PARIS -- A senior official of the United Nations nuclear supervisory body said Thursday that talks a day earlier in Iran had ended inconclusively and international inspectors had not been given access to a site that they suspect may have been used for testing bomb triggers.
The official, Herman Nackaerts, deputy director of the International Atomic Energy Agency, said the discussions "could not finalize" a document that "once agreed, should facilitate the resolution of outstanding issues regarding possible military dimensions of Iran's nuclear program."
He declined to say whether any progress had been made.
The talks have been going on for months, veering from apparent optimism last May when Yukiya Amano, the I.A.E.A. director general, said there had been a decision "to conclude and sign" an agreement, to far more muted recent assessments. Before Wednesday's talks, Mr. Amano said, "The outlook is not bright."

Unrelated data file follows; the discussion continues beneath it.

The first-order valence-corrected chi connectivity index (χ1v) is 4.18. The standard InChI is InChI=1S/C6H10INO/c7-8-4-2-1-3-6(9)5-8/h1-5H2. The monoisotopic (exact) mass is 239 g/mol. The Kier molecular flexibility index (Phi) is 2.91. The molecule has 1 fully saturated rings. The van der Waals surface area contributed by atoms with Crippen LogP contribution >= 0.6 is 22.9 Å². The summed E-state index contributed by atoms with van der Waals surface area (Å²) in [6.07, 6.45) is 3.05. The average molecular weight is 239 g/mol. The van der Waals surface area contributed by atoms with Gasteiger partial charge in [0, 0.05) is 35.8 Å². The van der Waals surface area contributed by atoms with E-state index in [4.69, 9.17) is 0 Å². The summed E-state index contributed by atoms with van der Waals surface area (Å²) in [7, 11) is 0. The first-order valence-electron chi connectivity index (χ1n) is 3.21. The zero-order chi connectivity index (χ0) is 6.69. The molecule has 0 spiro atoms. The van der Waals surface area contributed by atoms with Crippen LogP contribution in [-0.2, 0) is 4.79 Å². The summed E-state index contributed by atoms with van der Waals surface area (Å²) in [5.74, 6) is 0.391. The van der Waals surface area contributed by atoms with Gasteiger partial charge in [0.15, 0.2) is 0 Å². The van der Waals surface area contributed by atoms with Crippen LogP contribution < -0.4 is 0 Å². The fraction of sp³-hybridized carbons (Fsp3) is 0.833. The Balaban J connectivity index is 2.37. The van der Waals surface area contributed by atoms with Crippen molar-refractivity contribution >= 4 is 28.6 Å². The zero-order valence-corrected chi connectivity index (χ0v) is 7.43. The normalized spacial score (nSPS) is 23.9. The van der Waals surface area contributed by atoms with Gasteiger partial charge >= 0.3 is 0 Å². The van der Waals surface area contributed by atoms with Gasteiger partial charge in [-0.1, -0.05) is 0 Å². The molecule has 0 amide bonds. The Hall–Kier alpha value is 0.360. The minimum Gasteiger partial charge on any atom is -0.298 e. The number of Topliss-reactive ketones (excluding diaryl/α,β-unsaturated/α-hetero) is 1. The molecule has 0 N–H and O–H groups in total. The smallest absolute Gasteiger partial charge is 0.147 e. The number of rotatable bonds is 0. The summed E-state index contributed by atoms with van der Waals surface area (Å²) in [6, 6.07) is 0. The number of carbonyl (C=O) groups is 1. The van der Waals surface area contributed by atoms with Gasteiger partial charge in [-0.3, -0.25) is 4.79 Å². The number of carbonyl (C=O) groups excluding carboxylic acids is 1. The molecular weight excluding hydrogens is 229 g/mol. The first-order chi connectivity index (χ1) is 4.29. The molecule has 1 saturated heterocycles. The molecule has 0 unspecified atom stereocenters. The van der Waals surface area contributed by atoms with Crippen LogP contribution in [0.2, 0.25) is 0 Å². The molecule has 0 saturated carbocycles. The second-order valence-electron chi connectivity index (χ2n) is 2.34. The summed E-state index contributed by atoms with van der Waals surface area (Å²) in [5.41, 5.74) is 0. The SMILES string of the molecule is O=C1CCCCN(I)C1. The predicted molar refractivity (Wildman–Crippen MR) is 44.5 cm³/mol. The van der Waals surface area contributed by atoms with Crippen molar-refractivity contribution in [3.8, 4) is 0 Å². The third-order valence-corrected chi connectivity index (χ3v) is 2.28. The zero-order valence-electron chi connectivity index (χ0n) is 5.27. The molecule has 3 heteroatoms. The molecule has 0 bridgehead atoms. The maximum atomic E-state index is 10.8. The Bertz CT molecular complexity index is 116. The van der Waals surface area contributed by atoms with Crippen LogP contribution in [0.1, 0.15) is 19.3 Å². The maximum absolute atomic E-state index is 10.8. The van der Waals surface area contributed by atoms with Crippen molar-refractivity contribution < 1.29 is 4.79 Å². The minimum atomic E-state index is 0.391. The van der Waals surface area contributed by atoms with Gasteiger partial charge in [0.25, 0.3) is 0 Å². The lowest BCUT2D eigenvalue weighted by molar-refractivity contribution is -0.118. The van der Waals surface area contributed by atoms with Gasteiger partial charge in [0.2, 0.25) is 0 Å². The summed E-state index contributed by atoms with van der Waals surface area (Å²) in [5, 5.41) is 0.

Mr. Nackaerts was speaking as he returned from Tehran to Vienna, where agency has its headquarters. He said no date had been set for further talks.
"We will work hard now to try and resolve the remaining differences, but time is needed to reflect on the way forward," he said.
"As on previous occasions, we were not granted access to Parchin," he said, referring to a military site 20 miles south of Tehran that inspectors want to examine for evidence of bomb trigger tests.
While Western powers suspect Iran is seeking nuclear weapons technology, Tehran says its program is for civilian purposes.
Iranian officials are scheduled to meet in Kazakhstan this month with representatives of six powers -- the United States, China, Russia, Britain, France and Germany -- for the next round in a long-running series of talks about curbing Iran's uranium enrichment program. So far those talks have also been inconclusive.
Steven Erlanger contributed reporting.
This article originally appeared in The New York Times.